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Week 4: Complementary Opposites in Ethics and Morals
• Ideas of Good and Evil
• Freedom, Destiny and Moral Responsibility
• Conceptions of Truth, Order and Stability
• Personification of Chaos and Uncertainty in African Myth
Reading: Kamalu, C. (1998). Person, Divinity and Nature. London: Karnak House., pp. 87-106.
Supplementary Text(s): Gyekye, K. (1987). An essay on African philosophical thought – the Akan conceptual scheme. Cambridge, Cambridge University Press., pp. 104-128.
Jeffers, C. (2013). Listening to Ourselves: A Multilingual Anthology of African Philosophy. Albany, NY: SUNY Press., pp. 159-175.
Course Description and Objectives: The African Thinkers Program aims to fill a gap in the epistemological universe of the typical MPhil/PhD student regarding world philosophies. The course will introduce students to the core principles, modes, patterns, and history of thought and knowledge production in Africa and the African World, from antiquity to the present. In the course, we introduce students to a variety of fundamentally African concepts and ideas applicable to the development of contemporary indigenous African theoretical and conceptual frameworks for use in their own research. As such, students will acquire familiarity with rich and profound interdisciplinary primary sources (e.g., astronomy, medicine, literature, etc.). They will also be introduced to the writings of classical and contemporary African philosophers and gain an understanding of pertinent evaluative criteria and organizing principles to assist in developing their own research in innovative ways.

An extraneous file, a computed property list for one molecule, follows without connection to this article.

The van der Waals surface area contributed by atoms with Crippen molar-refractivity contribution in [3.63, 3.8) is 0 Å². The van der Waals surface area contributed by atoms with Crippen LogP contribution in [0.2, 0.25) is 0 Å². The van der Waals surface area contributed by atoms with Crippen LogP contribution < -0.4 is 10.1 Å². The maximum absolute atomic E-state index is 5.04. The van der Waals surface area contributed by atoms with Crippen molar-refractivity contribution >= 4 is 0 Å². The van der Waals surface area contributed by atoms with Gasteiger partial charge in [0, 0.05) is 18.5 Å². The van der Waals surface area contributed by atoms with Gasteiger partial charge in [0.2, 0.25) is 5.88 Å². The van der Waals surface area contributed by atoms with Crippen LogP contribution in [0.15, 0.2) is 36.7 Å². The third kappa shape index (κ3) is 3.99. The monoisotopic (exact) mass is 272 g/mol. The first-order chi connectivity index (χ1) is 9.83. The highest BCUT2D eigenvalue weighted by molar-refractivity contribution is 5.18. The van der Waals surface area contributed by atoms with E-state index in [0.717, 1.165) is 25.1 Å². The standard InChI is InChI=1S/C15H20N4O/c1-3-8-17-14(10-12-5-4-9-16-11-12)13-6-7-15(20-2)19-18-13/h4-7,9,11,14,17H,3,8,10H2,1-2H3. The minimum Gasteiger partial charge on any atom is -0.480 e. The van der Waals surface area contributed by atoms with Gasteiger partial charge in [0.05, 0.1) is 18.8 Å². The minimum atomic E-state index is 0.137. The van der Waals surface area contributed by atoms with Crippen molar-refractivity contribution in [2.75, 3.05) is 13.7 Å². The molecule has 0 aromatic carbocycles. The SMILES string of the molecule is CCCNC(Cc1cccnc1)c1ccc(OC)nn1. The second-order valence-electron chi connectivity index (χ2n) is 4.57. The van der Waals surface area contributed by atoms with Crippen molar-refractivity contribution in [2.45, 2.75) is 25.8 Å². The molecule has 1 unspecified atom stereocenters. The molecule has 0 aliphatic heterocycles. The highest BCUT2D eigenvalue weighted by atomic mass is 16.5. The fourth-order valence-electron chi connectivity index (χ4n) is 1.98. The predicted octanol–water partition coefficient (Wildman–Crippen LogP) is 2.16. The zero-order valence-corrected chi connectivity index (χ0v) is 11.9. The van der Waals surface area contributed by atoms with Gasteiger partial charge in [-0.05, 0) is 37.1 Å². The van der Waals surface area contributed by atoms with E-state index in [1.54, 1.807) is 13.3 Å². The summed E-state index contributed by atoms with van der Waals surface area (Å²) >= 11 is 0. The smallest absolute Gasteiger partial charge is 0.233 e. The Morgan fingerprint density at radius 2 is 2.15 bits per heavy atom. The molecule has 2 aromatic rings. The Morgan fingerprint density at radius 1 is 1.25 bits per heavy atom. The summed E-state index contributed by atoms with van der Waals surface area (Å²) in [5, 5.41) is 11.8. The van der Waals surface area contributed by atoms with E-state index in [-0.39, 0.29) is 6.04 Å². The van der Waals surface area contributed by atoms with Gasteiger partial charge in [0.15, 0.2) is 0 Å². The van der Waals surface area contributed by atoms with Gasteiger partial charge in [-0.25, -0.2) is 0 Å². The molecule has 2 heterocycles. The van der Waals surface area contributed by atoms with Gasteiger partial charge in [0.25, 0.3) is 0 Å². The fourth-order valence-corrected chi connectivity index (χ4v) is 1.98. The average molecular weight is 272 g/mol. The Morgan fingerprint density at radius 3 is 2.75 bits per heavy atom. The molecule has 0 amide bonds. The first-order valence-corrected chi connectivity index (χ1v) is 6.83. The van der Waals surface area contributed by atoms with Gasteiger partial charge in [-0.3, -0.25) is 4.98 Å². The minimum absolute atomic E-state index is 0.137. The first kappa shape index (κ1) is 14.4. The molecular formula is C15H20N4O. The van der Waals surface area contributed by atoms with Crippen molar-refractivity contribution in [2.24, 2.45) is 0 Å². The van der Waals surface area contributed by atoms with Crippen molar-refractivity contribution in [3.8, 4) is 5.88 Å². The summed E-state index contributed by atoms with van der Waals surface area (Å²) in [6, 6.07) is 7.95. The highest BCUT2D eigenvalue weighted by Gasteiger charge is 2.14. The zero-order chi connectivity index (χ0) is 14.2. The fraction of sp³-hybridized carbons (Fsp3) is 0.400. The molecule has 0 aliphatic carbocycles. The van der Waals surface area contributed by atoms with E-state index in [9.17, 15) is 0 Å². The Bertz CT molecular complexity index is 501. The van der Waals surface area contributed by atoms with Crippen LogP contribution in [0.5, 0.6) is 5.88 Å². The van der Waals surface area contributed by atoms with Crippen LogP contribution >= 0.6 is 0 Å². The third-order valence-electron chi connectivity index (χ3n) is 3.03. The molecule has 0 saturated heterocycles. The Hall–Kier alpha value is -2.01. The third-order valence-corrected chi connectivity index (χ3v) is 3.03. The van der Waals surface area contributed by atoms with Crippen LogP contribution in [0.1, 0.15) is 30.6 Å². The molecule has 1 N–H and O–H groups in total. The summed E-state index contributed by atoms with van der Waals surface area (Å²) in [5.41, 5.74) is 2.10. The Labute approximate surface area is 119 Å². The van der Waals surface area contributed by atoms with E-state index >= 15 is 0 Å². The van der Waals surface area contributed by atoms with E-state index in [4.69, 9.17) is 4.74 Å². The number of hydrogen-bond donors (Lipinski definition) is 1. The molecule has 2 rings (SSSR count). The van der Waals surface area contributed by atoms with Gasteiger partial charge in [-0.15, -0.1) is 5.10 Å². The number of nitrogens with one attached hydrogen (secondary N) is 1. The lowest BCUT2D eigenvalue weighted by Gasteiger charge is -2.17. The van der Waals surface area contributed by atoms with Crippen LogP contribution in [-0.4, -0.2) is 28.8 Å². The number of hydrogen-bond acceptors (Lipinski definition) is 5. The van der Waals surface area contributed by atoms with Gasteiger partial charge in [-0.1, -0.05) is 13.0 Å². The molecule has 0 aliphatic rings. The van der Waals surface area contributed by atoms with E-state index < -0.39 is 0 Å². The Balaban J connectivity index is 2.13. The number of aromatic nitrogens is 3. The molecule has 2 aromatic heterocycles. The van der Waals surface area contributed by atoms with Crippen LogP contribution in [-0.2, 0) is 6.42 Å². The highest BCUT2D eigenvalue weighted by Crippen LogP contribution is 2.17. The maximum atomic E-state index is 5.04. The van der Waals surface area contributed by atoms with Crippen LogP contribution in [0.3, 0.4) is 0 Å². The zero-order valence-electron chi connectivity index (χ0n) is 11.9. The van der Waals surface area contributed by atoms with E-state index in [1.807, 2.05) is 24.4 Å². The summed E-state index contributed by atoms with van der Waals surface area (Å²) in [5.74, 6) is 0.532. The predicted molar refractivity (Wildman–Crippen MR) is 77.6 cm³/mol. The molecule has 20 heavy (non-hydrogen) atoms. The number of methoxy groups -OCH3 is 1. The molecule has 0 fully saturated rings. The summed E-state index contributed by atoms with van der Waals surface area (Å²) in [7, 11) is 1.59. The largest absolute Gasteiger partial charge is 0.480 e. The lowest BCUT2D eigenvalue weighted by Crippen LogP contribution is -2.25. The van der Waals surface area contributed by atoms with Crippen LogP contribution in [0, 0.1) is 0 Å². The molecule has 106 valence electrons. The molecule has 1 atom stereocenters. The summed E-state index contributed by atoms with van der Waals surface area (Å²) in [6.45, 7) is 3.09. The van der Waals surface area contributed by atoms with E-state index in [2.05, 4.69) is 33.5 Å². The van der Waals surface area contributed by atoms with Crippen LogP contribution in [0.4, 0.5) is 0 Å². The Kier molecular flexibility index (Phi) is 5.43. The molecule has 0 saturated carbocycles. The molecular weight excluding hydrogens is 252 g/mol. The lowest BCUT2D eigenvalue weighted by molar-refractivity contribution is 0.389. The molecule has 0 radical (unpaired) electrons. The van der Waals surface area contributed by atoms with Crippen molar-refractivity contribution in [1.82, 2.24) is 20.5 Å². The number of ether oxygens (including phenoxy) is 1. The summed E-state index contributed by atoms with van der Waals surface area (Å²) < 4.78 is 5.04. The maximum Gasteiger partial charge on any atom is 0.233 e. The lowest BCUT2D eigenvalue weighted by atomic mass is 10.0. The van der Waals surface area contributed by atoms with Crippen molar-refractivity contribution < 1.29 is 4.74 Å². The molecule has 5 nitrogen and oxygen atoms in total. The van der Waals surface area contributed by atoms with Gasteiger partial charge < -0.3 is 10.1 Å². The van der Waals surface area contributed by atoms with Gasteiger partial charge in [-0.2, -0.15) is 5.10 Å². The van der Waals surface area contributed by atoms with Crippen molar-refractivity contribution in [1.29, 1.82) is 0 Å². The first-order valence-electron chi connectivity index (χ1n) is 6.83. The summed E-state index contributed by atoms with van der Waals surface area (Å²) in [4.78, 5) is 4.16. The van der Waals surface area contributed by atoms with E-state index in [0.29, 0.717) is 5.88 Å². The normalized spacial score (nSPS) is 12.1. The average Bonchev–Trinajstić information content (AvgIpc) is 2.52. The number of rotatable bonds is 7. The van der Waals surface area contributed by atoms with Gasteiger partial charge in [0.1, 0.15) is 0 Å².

This course will combine lectures, discussions, and class presentations as well as guest lectures and field trips as the modes of teaching.
At the end of the course, students would have acquired an understanding of the cosmology undergirding African Thought and Philosophy; acquired some tools of analysis for differentiating among cosmologies of the world; gained an exposure to the manifestations of the fundamental tenets of the African Worldview throughout the continent and the diaspora; and become familiar with innovative approaches to the study of African Thought and their implementation in African Studies research.